Thank You For Submiting Feedback!
Under N.Y. Pers. Prop. Law § 176, which is identical with § 15 of the Uniform Stock Transfer Act, there shall be no restriction upon the transfer of shares represented by a stock certificate by virtue of any bylaw of such corporation, unless the restriction is stated upon the certificate. However, the terms of the statute do not require the restriction to be set out either verbatim or in substance, and courts find noncompliance only where the stock certificate gives no notice whatever of the restriction sought to be enforced.
Decedent purchased stock in appellant corporation that gave appellant an option to repurchase the stock upon decedent's death. However, the stock certificate itself did not specify that restriction. Upon decedent's death, appellant exercised its repurchase option. Appellee executors of decedents declined to sell to the appellant, insisting that the stock which had been in the decedent's name be transferred to them. When their demand was refused, appellees brought the present action to compel appellant to accept surrender of the decedent's stock certificate and to issue a new certificate for 20 shares to them. Appellees contended that the restriction was invalid under N.Y. Pers. Prop. Law § 176, which required restrictions on a stock's transfer to be stated on the certificate. Appellees also argued that the corporate restriction allowing appellees to repurchase the stock at the same price decedent paid was unreasonable. The court at Special Term granted judgment to the appellant corporation on its counterclaim and dismissed the complaint. The Appellate Division reversed, rendered judgment directing the transfer of the stock to the appellees and dismissed the appellants counterclaim upon the ground that the by-law in question was void.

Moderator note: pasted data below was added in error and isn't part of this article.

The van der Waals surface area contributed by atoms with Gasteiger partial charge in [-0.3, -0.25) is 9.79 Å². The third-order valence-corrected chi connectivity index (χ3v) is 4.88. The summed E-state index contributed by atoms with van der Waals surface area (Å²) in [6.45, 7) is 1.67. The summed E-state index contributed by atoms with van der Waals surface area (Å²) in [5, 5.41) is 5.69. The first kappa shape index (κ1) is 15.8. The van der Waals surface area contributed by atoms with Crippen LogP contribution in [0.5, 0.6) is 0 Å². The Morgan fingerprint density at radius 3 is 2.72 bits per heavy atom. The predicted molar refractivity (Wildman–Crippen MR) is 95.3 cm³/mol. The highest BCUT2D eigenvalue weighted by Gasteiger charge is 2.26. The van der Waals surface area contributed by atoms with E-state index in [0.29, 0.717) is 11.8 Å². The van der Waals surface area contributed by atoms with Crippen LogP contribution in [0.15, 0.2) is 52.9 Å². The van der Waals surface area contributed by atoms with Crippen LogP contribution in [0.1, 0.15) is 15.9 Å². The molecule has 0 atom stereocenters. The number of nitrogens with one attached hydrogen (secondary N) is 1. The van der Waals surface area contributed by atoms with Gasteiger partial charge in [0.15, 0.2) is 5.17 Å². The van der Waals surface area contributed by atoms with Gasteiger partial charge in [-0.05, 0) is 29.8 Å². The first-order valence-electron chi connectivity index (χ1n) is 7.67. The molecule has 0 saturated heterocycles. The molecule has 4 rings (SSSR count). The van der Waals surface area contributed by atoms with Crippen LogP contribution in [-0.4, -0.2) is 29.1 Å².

Was the appellant’s restriction on the transferability of its stock illegal and/or unreasonable?
The court reversed the decision of the Appellate Division. The court followed the weight of judicial authority in holding that the restriction itself need not be printed verbatim on the certificate, as long as a legend was printed indicating the stock was subject to a restriction on transferability and noting where the restriction may be found. The court also held appellant's price condition was not sufficiently unreasonable as to invalidate the restriction on transferability. To be invalid, more than mere disparity between option price and current value of the stock must be shown.